Came across an interesting read:
Most people think the only part of the body to adapt to lifting are the muscles, tendons, ligaments, etc. In fact, the brain also adapts to whatever stress you put on the body. It physically changes its structure and ability to deal with chemicals which directly relate to your physical activity. If you are a runner, youll get better at making and using chemicals which deal with running. Youll also develop and affinity for extremely short shorts, politics, FOX news, granola, etc.
One thing that pissed me off about IA is his insistence that the CNS fatigues? in some way. Bulls**t. People are still taught that the nervous system runs off of electrical impulses like a power cable. It doesnt. The nerve impulses (synapses) run off of chemicals (neurotransmitters). If these chemicals are not present, there is no signal between brain and muscle. The reason you can measure electrical impulses in the nervous system is because the electrical impulse is a BYPRODUCT of this chemical reaction. Its called an electrochemical reaction.
A large part of how strong we are is the ability to create and deal with a higher concentration of these neurotransmitters. The nerves develop more receptor sites to connect with them, and the glands learn to make more of the neurotransmitters themselves. Only then do you get a stronger impulse.
When you start placing demands on the brain to lift maximum weights every day, it says "oh crap I need to learn how to make and use these chemicals or hes going to kill us". So it goes through an adaptive period where it shuts down some functions and tries to upgrade?. These are the “dark times”?.
The main chemical in muscle contraction is SEROTONIN. It actually regulates how HARD the muscle contracts, which is why only the heaviest weights seem to effect our mood, the reason why people shy away from maximal lifting and cower from the imaginary symptoms of overtraining.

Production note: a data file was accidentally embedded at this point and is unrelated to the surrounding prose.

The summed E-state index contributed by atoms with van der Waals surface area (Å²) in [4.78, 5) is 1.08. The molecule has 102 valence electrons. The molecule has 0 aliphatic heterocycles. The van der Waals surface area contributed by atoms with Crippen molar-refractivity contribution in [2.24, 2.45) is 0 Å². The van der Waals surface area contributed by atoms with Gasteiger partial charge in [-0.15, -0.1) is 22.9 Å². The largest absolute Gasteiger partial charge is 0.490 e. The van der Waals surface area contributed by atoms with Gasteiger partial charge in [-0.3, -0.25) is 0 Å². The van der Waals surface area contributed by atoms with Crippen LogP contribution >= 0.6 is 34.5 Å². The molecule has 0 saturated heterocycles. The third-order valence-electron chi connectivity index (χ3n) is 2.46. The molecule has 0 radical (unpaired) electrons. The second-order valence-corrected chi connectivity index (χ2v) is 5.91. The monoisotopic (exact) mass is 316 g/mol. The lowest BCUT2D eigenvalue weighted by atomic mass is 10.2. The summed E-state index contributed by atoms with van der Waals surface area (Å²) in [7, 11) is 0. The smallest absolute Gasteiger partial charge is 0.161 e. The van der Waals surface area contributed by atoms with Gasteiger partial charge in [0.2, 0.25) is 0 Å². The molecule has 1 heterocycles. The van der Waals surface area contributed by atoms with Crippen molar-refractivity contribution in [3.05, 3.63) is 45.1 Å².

Serotonin just happens to be the main feel good hormone in the body. It directly effects your mood and mental outlook, your â??happinessâ? and willingness to train. Your sleep, appetite, and also effects the cardiovascular system (your heart rate increases when you are supposedly overtrained - this is why). The serotonin cycle in the brain gets screwed up when drug addicts go into withdrawl (most recreational drugs artificially influence the serotonin pathways, which is why they are so much fun). There are other neurotransmitters which get effected by this (acetylcholine for example), but serotonin is the big one.
So, when the body receives a demand to lift heavy things on a daily basis, the brain shuts down the serotonin receptors to upgrade them. The brain structure changes take a few days to a few weeks. Changes in individual nerves happen quickly, a few days at most. This is why the dark times occur. Its the adaptive period thats needed for the brain and body to get to the next higher level. Natures little joke is obviously making us feel like crap when we are actually improving.
The body is trying to get us to stop the stress so it isnt forced to remodel the whole place, but thats exactly what you want. Thats why its so important to keep pounding away through it all. You want the greatest adaptation to take place.